painted with Coca Cola and Burma Shave,
(there were no interstates in the South in 1959),
and every third billboard, it seemed, proclaimed,
“Impeach Earl Warren.” “Who is Earl Warren, Daddy?”
and, “Why do they want to impeach him?” I asked.

It seemed forever, our annual trek from Tampa
to Texarkana, to visit our grandparents, the race
across the South had only one entrant, our father
treating every gasoline refill as a NASCAR pit stop
to be done in thirteen-point-four seconds or thereabouts,
Heaven forbid, one of us say, “Daddy, I gotta pee.”

It seemed that Mississippi was one huge cotton field
hundreds of miles wide, lined with pitiful wood shanties abutting
the East-West-two-lane highway in front and outhouses
out back at the very abyss of the first green row.
“Daddy, can we stop and ask those black people
if I can use their outhouse, or just pee beside the road?”

It seemed the only gas station in Mississippi
wasn’t much bigger than the tiny shanties we passed.
The first thing I noticed were the two rusty water fountains
with signs behind them proclaiming “Whites Only” and “Colored.”
The old man sitting on the kitchen dinette chair out front
pointed with his chin when I asked for the restroom.

It seemed silly that I had to choose between two doors,
“Whites Only” and “Colored,” neither one looked special,
but I chose white, since I was one, and pulled open
the flimsy wooden door with no knob, just a round hole,
to be stopped short by the ammonia burn of stale urine,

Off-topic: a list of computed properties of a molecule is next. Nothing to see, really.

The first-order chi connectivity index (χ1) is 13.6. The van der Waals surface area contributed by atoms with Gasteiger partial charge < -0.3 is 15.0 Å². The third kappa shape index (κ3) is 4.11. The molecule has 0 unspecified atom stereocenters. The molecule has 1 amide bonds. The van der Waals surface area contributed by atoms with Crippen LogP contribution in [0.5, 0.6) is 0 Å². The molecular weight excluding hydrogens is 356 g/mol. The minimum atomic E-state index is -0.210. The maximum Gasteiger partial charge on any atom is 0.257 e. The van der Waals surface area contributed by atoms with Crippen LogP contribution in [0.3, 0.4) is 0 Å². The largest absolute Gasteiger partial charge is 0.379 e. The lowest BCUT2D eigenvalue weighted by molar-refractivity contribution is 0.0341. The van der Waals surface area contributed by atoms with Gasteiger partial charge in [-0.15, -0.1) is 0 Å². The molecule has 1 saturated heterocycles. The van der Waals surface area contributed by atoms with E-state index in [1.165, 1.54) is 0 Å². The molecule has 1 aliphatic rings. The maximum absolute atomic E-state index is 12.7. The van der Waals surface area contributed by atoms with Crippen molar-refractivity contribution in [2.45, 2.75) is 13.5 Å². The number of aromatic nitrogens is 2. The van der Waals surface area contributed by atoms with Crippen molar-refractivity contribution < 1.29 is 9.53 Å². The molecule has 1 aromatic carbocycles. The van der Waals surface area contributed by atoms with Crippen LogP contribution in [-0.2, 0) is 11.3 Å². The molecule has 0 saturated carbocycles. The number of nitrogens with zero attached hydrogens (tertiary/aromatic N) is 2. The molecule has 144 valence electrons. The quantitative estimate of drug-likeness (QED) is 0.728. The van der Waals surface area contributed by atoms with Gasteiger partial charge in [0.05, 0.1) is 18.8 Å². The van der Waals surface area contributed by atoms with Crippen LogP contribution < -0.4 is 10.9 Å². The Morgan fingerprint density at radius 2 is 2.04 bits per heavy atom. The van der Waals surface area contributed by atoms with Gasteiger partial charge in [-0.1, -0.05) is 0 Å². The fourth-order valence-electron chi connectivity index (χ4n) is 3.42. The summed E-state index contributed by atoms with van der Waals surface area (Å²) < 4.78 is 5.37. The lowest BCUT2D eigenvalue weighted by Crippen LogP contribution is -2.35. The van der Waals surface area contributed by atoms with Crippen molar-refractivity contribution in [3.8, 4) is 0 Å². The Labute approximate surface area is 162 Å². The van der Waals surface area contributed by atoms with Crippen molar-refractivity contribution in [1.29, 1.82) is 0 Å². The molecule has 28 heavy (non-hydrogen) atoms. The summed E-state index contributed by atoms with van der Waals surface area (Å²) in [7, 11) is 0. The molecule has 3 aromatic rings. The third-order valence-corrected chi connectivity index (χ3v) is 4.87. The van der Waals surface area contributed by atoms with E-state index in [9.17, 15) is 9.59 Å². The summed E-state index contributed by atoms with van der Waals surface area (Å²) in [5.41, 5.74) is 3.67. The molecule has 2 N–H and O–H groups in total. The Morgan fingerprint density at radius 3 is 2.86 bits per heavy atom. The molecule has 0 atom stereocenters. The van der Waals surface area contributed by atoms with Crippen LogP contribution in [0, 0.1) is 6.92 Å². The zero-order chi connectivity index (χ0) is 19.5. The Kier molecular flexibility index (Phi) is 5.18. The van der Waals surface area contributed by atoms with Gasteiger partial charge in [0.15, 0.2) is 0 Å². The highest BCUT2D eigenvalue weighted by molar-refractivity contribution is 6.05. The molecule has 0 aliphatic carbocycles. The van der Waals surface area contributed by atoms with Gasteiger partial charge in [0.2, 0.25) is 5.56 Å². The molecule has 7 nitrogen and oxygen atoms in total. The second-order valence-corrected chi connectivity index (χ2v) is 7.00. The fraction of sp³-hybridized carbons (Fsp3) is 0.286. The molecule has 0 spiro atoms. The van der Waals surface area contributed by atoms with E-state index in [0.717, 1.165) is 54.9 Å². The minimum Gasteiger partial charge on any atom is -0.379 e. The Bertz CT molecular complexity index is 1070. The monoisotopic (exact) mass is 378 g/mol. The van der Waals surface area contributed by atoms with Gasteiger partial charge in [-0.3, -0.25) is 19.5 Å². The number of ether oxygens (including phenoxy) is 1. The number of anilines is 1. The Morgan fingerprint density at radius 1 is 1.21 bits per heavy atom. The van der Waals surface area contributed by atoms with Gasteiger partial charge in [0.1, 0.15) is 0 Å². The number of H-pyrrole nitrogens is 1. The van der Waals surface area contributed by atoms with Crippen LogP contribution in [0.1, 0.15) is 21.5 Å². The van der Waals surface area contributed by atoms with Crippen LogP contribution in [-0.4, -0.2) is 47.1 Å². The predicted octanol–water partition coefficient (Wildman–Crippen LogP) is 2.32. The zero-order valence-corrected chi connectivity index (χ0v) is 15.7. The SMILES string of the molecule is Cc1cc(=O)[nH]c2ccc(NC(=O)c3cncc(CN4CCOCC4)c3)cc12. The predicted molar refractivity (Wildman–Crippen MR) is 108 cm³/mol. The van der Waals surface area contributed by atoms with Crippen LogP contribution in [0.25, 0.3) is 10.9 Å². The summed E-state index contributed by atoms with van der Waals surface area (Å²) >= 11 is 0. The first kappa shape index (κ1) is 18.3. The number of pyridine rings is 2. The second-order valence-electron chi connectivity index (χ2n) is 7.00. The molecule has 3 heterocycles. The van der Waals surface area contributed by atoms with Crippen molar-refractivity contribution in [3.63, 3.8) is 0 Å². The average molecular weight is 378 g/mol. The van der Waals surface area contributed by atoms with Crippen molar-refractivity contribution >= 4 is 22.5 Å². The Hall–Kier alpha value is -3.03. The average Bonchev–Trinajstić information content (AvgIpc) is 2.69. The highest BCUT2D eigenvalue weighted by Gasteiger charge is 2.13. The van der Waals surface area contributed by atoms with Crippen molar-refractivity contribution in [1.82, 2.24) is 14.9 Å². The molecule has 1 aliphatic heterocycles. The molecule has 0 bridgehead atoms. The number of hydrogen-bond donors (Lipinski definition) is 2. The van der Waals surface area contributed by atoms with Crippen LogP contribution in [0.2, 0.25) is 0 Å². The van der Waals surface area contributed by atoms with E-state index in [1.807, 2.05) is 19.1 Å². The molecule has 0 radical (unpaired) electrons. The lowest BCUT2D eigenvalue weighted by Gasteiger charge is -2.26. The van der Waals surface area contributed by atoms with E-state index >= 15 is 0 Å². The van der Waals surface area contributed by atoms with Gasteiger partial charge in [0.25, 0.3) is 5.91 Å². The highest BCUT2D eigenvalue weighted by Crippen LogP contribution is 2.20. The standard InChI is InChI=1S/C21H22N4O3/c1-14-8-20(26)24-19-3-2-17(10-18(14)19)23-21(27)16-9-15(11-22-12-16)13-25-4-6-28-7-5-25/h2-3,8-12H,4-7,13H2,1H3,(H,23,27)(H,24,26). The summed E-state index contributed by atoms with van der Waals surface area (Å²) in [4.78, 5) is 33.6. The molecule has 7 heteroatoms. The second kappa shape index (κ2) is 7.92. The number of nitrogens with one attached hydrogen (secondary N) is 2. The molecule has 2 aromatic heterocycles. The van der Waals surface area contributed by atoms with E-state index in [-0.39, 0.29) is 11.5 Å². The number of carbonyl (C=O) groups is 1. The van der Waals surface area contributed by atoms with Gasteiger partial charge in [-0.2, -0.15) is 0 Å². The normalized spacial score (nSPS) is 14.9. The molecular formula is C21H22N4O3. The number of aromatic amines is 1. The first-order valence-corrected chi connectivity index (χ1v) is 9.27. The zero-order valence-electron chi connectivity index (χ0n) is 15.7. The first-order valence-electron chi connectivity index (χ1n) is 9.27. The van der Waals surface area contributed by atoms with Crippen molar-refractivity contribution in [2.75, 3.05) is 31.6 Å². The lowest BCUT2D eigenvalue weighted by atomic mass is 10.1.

then I gagged — the toilet stopped up, feces floating, overflowing.

It seemed my only alternative was to seek fresh air.
After I peed on the old tires stacked high in the weeds
at the back of the station, I ran to our car,
where my father impatiently thrummed his fingers on the seat back
and my mother read “Perry Mason,” refusing to look left or
right across Mississippi, avoiding childhood memories of Arkansas cotton.

It seemed unlikely that all those people sitting on porches of
those passing shanties knew I’d peed on old tires behind
the only gas station in Mississippi, but I felt like their
black faces accused me of something, though I wasn’t sure
what, since I hadn’t done much wrong in my ten years of existence,
at least I didn’t think so, ignorance being no excuse.

Lying on the backseat remembering how my sandals stuck
to the sticky restroom floor (“Whites Only”), I saw
in my imagination a black child coming out the “Colored”
door and peering past him to see shiny porcelain sinks,
polished toilets, white tile floor glistening where the black
man cleans, never daring to enter the door proclaiming “Whites Only.”


1 comment:

Anonymous said...

I think that this poem is the exact thing that should be read in classrooms all across America.(I don't come from America,I don't even live in America.)Its amazing,and clearly shows the ignorance of what apartheid and American racism stood for. Mr Norman,you have such talent that God Blessed you with and I have so much respect for you.I follow your blog for 2 years now and I really think that your life is not wasted in prison.even though you are there, you are making differences in many peoples lives inside of prison and outside. You may not know this ,but your writing inspires people beyond the American borders and changes peoples lives. You are a true angel made by God. I sometimes feel very sad when ever I see horrible crimes on television and think to myself that its sad that Jesus Christ died on the cross for all of us and look what people is doing with this beautiful gift Jesus gave us, but then I read your poems and stories and I feel that Jesus Christ will be happy because look at your circumstances and still you are faithfull to the Lord. May God Bless you forever more.
From a 25year old single mother living in South Africa.